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TNLI: Action Research: Curriculum Implementation: A Quiet, Well-Lighted Place with Books

Our Teacher Research: Past & Present

Helping all students achieve higher standards

Teacher preparation and new teacher induction   Ongoing teacher professional growth   Teacher networks
Teacher leadership in school change   Helping all students achieve higher standards      

A Quiet, Well-Lighted Place with Books: 

How Communications with Parents About 
the New Reading Standards Affects Student Achievement

by Lara Goldstone 

Research Question
Does communicating with parents about the English Language Arts independent reading standards, and about how they can support their children's reading, affect student achievement? How can schools help to build social capital around reading?

I taught reading to sixth graders in Manhattan's Chinatown. In all, 99% of my students spoke English as a second language. They entered my classes reading about two years below grade level on average. The New Standards for middle school require students to read 25 challenging books or texts in a variety of genres each year and to demonstrate that they have understood, analyzed, compared and contrasted, questioned, and evaluated these texts. I found that many students were not reading outside of class, something that is necessary in order to meet the challenging reading standards. In addition, some students who were reading at home were still not questioning and analyzing the texts as much as they needed to. What, I wondered, was happening outside of school that was serving as a barrier to independent reading and to in-depth questioning of the text? Since a child's environment outside of school does indeed make such a difference in a child's achievement, how can the school help to raise the social capital of that environment?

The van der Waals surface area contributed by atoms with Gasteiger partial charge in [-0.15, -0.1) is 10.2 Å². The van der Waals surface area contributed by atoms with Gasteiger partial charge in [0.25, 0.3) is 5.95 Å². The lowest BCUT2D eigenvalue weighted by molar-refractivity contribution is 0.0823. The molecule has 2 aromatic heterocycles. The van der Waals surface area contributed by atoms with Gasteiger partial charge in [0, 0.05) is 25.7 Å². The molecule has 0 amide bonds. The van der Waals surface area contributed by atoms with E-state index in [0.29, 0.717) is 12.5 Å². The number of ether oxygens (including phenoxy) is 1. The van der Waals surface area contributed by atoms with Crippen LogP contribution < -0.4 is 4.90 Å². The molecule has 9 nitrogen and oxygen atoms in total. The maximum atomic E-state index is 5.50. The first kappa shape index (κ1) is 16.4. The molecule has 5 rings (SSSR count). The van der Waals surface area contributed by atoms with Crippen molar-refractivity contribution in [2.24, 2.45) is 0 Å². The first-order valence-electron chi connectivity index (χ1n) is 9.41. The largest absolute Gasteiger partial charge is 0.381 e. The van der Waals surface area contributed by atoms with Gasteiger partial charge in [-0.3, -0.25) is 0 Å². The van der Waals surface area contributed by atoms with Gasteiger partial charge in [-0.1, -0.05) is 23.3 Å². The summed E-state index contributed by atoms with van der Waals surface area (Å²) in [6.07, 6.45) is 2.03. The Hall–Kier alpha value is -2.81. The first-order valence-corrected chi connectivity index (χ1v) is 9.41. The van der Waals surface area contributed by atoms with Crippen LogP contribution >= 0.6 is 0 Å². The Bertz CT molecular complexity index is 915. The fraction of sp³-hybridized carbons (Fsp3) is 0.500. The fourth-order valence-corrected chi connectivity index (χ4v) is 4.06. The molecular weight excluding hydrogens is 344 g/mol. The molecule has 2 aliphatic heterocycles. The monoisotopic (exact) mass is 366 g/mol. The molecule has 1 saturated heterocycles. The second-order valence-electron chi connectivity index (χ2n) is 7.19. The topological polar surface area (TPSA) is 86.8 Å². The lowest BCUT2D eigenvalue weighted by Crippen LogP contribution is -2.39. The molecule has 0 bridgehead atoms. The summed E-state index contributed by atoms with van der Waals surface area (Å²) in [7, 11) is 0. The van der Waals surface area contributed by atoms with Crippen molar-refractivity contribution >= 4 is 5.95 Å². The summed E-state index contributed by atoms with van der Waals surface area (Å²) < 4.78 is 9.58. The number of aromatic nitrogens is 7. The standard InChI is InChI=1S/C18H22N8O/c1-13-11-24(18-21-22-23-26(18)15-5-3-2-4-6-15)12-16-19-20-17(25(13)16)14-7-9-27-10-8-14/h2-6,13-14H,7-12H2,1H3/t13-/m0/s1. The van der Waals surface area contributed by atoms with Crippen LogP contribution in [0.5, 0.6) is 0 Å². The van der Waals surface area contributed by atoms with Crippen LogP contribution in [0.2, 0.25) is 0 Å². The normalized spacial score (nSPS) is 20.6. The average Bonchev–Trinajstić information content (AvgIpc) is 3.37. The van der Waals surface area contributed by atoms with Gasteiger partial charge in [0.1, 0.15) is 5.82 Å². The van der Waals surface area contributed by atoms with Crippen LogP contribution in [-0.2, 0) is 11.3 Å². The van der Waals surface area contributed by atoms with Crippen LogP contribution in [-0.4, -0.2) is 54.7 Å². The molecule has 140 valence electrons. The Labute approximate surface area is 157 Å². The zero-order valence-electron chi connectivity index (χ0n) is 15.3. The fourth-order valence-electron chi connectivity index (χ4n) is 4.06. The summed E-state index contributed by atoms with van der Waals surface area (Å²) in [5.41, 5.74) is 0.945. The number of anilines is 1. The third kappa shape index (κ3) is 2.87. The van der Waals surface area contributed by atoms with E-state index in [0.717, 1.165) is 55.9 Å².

• Parent and student surveys about what students do in the evenings and what they perceive to get in the way of reading.
  • Interviews with five parents and their children who attended a workshop on supporting reading at home.
  • Notes from parent-teacher conferences in November and February
  • Notes from weekly reading conferences with students in my reading class
  • Student reading logs--records of their thoughts on the books they are reading independently
  • Field notes from visiting after-school programs 

Barriers to Student Achievement of the Reading Standards  Possible Solutions
Many parents were not aware of or able to monitor how their children were spending their after-school time. Work with parents on limit-setting and explain to them the technology of modems and internet software so that they can limit computer use.
Many students go to after-school programs that do not adequately support reading development. Those who go straight home after school often do not have a quiet place to read. Meet with the directors of after-school programs and explain how they can support reading development. 
Parents lack understanding of how to support their children's reading development. Hold workshops for parents to explain the reading  standards and model strategies for parents to support the reading standards in their primary language, such as how to start book talks at home.
Students do not have access to enough interesting and appropriately-leveled books or to quiet places to read. Make sure students bring appropriately-
leveled, interesting books home with them. Provide other avenues for access to books, and lobby support from the whole community for more books. Talk to parents about lighting for reading.

Policy Implications 
School budgeting: Money for translation of band-outs, workshops, and parent-teacher conferences. Funding to expanding school libraries.

School or District Collaboration with After-School Programs: Collaboration between independent after-school programs and teachers to make sure programs are supporting reading.

City budgeting: Extending library hours and increasing the pace of the renovations of neighborhood branches.

School Scheduling: Period for independent reading in a room where there is a large selection of books and an experienced literacy teacher with whom to confer.

Teacher contract: Per-session pay or need to have a contract that provides for extended parent conferences and preparation and delivery of parent workshops.

Professional development: Include discussion of cultural barriers such as lack of discussion about reading at home and tips for setting realistic expectations for homework.

Board of Education: City-wide English standards need to be translated into languages spoken by all stakeholders.


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